Picking your Subject POSt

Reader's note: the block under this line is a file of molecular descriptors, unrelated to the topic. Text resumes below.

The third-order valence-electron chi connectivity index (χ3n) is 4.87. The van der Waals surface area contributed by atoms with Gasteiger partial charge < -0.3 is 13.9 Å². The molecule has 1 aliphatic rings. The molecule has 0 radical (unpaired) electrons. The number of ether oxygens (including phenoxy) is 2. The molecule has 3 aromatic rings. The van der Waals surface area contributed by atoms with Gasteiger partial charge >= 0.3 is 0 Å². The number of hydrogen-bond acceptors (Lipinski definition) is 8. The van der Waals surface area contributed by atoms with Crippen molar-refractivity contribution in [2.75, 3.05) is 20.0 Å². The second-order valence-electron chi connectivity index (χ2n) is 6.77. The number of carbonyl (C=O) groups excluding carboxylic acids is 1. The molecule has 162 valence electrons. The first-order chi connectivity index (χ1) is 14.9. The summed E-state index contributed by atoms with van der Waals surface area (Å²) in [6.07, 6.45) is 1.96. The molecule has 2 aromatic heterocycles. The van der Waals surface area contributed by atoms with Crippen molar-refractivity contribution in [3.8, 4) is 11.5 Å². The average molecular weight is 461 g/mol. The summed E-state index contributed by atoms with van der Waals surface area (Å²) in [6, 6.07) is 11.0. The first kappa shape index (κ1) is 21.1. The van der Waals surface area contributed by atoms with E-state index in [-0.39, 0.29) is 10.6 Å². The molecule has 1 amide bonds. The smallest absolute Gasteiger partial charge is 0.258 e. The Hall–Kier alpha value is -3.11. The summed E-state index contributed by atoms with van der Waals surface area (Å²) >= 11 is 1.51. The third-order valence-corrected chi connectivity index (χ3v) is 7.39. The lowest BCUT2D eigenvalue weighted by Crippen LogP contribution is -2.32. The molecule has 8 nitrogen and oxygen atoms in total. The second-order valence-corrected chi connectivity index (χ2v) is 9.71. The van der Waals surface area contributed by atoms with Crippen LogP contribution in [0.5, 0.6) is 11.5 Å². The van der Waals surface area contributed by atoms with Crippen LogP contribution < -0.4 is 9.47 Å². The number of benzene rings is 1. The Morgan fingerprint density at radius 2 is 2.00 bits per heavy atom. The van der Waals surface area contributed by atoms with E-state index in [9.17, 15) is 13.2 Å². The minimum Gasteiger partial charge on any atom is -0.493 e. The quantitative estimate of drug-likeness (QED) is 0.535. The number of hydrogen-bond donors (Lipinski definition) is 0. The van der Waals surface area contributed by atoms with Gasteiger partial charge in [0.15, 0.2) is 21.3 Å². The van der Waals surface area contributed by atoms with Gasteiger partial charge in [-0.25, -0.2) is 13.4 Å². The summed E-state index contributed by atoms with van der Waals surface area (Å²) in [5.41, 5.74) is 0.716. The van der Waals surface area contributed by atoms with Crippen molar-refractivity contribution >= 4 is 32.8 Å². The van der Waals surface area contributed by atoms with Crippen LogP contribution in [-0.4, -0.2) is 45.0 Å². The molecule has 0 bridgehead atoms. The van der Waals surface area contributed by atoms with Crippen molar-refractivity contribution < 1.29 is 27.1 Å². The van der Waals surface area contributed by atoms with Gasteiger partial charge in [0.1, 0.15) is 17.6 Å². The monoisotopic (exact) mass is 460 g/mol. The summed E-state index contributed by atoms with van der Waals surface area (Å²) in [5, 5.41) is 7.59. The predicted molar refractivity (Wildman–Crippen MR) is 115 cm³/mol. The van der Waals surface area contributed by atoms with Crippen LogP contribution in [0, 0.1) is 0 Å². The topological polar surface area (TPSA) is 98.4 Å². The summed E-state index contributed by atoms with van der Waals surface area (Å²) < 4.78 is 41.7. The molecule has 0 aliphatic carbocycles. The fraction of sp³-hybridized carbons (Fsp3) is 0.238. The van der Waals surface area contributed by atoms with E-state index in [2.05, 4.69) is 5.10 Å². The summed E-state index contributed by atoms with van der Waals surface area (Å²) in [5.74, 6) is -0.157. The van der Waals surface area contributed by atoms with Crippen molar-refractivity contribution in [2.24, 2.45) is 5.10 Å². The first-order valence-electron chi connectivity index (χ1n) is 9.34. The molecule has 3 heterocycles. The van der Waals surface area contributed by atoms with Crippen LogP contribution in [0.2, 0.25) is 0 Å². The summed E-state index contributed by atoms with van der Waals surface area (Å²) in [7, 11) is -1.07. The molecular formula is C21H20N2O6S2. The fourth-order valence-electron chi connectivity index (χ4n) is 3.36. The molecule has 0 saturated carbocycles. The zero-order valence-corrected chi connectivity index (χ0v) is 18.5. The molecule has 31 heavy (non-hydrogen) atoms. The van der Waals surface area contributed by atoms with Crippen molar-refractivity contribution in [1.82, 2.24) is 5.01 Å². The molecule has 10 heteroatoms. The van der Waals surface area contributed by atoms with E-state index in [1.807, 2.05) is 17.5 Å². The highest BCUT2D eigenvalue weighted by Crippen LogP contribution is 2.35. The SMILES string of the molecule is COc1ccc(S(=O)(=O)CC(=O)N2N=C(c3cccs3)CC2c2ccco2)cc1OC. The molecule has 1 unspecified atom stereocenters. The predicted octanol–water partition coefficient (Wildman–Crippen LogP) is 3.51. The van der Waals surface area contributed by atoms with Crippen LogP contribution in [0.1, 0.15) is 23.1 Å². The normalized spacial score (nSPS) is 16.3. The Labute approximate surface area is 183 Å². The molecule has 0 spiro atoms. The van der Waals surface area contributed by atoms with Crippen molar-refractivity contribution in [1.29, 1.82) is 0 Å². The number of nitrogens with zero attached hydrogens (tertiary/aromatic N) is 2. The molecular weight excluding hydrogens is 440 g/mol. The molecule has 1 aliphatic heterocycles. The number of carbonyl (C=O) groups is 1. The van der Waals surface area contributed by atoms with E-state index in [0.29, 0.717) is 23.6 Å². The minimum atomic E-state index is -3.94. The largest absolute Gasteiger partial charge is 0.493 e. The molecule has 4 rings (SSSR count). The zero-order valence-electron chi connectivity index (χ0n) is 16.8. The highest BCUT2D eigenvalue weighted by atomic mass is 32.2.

What's your Subject Program of Study? As an undergraduate student this is a question you will forever be asked by not only your Registrar's Office, but your peers, professors, friends, and future employers. Your Subject Program of Study - commonly referred to as "POSt" - is perhaps the most important identifier you will hold as a University of Toronto student - I mean, why else are you in university if not to study something. For some choosing a Subject POSt is easy, they may know what they want to study and they may have known this their whole lives. For others it is not so simple and many students alter their POSt at some point in their undergraduate career. Seeing as how this is the time when our First Year readers will be preparing to officially declare a POSt for the first time, I thought it would be apt to discuss the topic - specifically what type of POSt may be optimal for you. As you may or may not know, the typical Subject POSt comes in three varieties: the Specialist, the Double Major, and the Major with Minors. Students who are picking their POSt for the first time, or are perhaps contemplating a change, may be wondering what the advantages/disadvantages are in selecting one POSt type over another. I have often wondered the same thing and reached out to a couple university administrators for help. I sought advice from the wonderful Emanuel Melo, Associate Registrar at Victoria College who put me in contact with Magdalene Cheung, Assistant Faculty Registrar for the Faculty of Arts & Science. I would like to extend my gratitude to Mr. Melo and Ms. Cheung for lending their professional advisement to this post. I would like to share with you Ms. Cheung's response to the inquiry into the potential advantages/disadvantages in selecting one Subject POSt type as opposed to another: “Students should keep in mind that not all units offer a specialist, major and minor option, so depending on which area(s) they’re interested in, they may not have a choice of all three combinations. For example, a student interested in Nutritional Science has only the option of completing the major and will have to choose a second major or two minors for his/her degree. A specialist program may be ideal for a student who is very interested in one particular area and wish to take the majority of their courses in that one area. It may also be ideal for a student who plans to do graduate studies in the same or a related subject area (e.g. someone who plans to do a Masters degree in History may benefit from doing a large number of courses in History in their undergraduate degree). Specialists require 9 to 17 courses.  Students who complete a specialist will gain thorough experience/knowledge in their subject – this may be beneficial in their future studies in graduate/professional school. Specialist programs tend to be more challenging than majors and minors, as they require many advanced-level (300-/400-level) courses and sometimes the more difficult courses than their counterparts. A double major may be ideal for a student who is interested in two different subject areas.  Requiring 6-8 credits each, including at least 2.0 credits at an advanced-level (300- and 400-level), majors allow students to gain substantial understanding of the subject.  Completing a double major may also be ideal for a student who wishes to go into teaching, which sometimes requires a minimum number of “teachable” subjects.  Students who complete a double major must be careful about potential overlap in their programs, which must contain at least 12.0 different FCEs. A major and two minors may be ideal for a student who is interested in a number of different areas.  Minor programs, requiring 4.0 credits, provide students with a good background in the area of study.  A student who excels in this combination of different programs would appear to be well-rounded, which may be looked at favourably by graduate/professional schools later on.  Like the double major, students who complete a major and two minors must make sure they have 12.0 different FCEs between their programs.” If you seek further clarification or guidance as to which Subject POSt is right for you I would advise that you contact your college or faculty registrar. During this time of the year many of these organizations are offering information sessions on the Subject POSt topic in addition to individual consultation. I know committing to a Subject POSt can seem like a daunting task so the more information about the options that are available to you the better! - Matteo

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